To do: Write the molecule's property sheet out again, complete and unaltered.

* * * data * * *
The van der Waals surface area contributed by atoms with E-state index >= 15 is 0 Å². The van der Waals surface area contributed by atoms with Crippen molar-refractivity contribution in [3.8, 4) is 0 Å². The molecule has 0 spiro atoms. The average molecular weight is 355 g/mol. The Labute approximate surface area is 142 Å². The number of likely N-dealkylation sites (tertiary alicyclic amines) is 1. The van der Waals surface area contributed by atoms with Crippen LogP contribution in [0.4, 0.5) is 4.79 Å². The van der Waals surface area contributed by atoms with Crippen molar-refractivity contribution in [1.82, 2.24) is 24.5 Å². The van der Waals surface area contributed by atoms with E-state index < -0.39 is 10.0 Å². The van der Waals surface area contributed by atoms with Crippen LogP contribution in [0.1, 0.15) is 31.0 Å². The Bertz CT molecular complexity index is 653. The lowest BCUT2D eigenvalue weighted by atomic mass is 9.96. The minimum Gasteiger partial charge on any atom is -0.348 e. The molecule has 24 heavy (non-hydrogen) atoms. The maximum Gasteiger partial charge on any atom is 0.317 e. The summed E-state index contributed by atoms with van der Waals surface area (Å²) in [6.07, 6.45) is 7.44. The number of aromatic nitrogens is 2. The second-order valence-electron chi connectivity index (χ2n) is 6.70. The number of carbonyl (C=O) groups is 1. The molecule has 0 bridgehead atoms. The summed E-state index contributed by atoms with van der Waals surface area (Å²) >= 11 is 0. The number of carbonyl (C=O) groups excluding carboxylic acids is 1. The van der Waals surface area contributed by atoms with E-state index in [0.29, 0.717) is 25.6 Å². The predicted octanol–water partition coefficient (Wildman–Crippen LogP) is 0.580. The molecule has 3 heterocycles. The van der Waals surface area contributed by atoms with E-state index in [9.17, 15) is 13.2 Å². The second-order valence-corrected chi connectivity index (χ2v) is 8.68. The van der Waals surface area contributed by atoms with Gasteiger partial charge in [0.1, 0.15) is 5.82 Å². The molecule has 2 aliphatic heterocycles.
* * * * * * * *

The van der Waals surface area contributed by atoms with E-state index >= 15 is 0 Å². The van der Waals surface area contributed by atoms with Crippen molar-refractivity contribution in [3.8, 4) is 0 Å². The molecule has 0 spiro atoms. The average molecular weight is 355 g/mol. The Labute approximate surface area is 142 Å². The number of likely N-dealkylation sites (tertiary alicyclic amines) is 1. The van der Waals surface area contributed by atoms with Crippen LogP contribution in [0.4, 0.5) is 4.79 Å². The van der Waals surface area contributed by atoms with Crippen molar-refractivity contribution in [1.82, 2.24) is 24.5 Å². The van der Waals surface area contributed by atoms with E-state index < -0.39 is 10.0 Å². The van der Waals surface area contributed by atoms with Crippen LogP contribution in [0.1, 0.15) is 31.0 Å². The Bertz CT molecular complexity index is 653. The lowest BCUT2D eigenvalue weighted by atomic mass is 9.96. The minimum Gasteiger partial charge on any atom is -0.348 e. The molecule has 24 heavy (non-hydrogen) atoms. The maximum Gasteiger partial charge on any atom is 0.317 e. The summed E-state index contributed by atoms with van der Waals surface area (Å²) in [6.07, 6.45) is 7.44. The number of aromatic nitrogens is 2. The second-order valence-electron chi connectivity index (χ2n) is 6.70. The number of carbonyl (C=O) groups is 1. The molecule has 0 bridgehead atoms. The summed E-state index contributed by atoms with van der Waals surface area (Å²) >= 11 is 0. The number of carbonyl (C=O) groups excluding carboxylic acids is 1. The van der Waals surface area contributed by atoms with E-state index in [0.29, 0.717) is 25.6 Å². The predicted octanol–water partition coefficient (Wildman–Crippen LogP) is 0.580. The molecule has 3 heterocycles. The van der Waals surface area contributed by atoms with E-state index in [9.17, 15) is 13.2 Å². The second-order valence-corrected chi connectivity index (χ2v) is 8.68. The van der Waals surface area contributed by atoms with Gasteiger partial charge in [0.1, 0.15) is 5.82 Å². The molecule has 2 aliphatic heterocycles.